Nairobi has come under another terrorist attack that claimed over twenty one lives. As the siege was going on, thousands of kilometres away in London, Prime Minister Theresa May was fighting for her political life.
That is where most media attention was until gunfire and explosions broke the silence in Kenya.
The Kenyan drama shed light on the way western media shamelessly practices double standards when reporting tragedies.
The New York Times came under fire for publishing graphic images of dead victims of the terror attacks slumped on restaurant tables. They had been cut down by the terrorists in the middle of their meal.
The argument by most complainants was that kind of insensitive publication would not be condoned in the United States. With all the regular mass shootings no image of victims is ever published out of respect.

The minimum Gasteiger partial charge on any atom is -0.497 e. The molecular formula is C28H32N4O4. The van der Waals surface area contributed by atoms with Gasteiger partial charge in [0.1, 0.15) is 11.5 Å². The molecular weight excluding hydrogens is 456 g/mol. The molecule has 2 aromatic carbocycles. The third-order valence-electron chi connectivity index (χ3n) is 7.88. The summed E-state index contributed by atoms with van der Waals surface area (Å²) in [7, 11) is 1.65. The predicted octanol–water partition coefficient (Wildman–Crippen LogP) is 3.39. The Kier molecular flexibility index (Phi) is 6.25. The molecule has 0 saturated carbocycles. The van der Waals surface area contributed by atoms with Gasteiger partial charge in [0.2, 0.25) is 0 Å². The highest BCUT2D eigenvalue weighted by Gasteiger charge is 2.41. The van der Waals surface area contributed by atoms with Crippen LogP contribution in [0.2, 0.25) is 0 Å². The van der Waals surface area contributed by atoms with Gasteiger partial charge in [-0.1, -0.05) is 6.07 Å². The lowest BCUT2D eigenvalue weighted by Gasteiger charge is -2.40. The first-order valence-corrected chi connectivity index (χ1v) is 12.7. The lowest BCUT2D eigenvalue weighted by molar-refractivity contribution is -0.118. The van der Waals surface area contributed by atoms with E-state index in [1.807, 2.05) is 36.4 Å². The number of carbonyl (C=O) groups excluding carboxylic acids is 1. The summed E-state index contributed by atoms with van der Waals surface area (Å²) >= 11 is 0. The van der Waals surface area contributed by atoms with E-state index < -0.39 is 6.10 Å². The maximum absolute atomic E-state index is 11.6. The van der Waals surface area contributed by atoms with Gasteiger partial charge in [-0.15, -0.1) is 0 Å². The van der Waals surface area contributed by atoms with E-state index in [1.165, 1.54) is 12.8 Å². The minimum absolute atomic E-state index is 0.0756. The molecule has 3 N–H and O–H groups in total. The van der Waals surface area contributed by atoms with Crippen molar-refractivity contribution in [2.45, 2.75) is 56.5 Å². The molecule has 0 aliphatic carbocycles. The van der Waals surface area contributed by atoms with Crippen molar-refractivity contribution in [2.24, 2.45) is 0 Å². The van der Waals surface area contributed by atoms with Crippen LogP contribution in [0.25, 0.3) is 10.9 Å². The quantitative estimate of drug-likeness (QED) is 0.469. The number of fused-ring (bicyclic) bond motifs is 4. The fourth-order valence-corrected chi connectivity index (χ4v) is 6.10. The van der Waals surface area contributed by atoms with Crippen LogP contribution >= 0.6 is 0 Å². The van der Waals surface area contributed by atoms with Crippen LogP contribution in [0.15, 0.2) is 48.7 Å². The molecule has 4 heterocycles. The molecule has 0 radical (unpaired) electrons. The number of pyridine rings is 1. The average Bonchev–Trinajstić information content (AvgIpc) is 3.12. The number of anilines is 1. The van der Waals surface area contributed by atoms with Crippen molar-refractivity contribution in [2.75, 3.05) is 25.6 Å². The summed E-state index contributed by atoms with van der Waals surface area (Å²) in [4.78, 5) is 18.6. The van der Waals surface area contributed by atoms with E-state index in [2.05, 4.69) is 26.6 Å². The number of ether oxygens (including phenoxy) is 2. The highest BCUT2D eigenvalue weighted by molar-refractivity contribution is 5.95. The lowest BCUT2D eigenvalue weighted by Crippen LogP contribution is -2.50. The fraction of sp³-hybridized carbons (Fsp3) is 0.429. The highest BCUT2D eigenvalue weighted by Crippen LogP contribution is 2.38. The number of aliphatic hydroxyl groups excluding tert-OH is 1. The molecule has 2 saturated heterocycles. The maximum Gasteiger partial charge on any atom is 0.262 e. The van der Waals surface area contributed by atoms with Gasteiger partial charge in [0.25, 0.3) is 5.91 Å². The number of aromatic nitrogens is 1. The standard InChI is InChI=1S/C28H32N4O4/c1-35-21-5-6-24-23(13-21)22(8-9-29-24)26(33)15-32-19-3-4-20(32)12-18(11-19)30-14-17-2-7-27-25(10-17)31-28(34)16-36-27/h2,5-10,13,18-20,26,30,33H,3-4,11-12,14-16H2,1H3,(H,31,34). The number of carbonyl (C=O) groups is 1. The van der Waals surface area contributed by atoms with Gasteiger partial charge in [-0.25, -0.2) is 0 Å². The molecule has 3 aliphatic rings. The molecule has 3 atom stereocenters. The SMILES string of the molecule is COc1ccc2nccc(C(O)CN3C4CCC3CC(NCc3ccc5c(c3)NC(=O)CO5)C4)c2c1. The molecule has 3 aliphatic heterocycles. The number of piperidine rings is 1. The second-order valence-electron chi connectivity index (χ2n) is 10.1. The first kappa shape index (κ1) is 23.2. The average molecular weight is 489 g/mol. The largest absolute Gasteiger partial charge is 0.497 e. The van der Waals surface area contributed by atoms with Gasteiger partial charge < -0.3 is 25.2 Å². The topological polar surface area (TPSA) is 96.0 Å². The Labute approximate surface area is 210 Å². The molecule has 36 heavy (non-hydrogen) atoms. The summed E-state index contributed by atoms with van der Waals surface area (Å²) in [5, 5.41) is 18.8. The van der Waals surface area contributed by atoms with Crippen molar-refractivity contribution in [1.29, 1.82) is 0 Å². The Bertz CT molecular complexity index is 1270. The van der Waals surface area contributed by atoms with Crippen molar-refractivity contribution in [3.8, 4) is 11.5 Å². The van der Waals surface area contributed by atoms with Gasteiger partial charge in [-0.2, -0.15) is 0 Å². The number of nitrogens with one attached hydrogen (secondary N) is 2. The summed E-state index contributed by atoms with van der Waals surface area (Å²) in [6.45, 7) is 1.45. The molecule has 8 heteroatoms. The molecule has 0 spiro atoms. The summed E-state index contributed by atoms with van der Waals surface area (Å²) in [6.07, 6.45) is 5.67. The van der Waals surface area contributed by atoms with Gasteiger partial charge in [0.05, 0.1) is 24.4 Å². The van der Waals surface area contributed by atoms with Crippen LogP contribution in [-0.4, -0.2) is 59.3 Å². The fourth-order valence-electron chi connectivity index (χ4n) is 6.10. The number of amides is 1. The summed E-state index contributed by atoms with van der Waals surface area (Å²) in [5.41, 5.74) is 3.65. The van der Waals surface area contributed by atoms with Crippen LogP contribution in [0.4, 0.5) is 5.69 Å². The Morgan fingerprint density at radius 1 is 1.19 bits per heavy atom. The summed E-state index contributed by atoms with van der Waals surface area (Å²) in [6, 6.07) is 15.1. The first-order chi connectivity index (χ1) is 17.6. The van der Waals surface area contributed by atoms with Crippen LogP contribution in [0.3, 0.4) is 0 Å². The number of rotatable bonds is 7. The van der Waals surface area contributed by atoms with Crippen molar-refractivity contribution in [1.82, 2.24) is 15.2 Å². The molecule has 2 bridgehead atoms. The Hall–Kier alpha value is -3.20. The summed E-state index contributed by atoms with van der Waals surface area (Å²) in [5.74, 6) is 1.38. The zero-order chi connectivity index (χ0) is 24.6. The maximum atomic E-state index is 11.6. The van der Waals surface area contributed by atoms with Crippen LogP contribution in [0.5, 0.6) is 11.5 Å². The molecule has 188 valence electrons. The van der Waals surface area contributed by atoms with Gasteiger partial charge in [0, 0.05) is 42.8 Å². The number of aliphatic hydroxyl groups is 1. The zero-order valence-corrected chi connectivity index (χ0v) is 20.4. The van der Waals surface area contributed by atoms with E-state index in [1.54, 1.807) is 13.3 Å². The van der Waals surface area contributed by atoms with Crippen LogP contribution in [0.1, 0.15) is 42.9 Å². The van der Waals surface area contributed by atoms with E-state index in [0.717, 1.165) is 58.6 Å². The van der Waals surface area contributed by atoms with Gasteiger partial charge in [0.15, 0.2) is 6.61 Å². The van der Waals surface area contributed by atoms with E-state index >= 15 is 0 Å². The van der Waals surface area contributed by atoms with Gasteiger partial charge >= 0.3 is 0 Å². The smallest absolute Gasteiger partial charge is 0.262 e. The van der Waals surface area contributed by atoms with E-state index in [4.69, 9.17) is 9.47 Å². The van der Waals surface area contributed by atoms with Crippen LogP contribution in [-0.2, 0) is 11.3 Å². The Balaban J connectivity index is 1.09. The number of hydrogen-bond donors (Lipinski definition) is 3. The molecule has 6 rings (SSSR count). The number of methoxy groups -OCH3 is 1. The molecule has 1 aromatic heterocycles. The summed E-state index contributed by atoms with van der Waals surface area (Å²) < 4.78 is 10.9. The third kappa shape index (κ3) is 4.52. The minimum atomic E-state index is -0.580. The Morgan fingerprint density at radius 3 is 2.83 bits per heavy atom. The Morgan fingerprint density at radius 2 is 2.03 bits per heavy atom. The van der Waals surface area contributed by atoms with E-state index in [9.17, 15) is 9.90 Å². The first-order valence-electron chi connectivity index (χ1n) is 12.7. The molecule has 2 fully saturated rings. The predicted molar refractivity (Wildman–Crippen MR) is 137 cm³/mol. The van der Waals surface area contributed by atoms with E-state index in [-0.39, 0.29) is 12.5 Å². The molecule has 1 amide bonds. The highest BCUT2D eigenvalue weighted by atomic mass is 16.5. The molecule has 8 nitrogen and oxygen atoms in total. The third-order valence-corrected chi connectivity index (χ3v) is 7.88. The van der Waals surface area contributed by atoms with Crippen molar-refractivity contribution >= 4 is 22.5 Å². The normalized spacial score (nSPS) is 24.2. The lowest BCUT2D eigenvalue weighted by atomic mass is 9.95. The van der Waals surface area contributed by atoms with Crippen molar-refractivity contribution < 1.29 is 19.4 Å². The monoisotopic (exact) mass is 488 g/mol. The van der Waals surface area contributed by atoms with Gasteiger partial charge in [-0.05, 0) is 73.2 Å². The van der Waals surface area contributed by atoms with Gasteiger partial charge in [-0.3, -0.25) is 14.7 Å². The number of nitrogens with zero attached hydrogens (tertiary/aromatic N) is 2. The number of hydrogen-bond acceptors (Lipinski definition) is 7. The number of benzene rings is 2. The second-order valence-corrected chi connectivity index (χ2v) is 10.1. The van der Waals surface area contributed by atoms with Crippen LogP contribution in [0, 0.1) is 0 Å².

It is not only Kenyans who are livid with kind of spectacle, but anyone of sound mind. The New York Times did more than just report an incident; it was in a way glorifying the success of the terror attack and fueling future attacks.
Instead of the US paper doing the honourable thing and eat humble pie, it is busy trying to justify the unjustifiable.
We are used to being lectured by such major news organisations that hold a claim of setting standards in media ethics. It is now time for them to be on the receiving end.
The Brexit debate might be losing its appeal but that should not be reason to bring journalistic standards to that kind of low while Kenyans mourn their dead.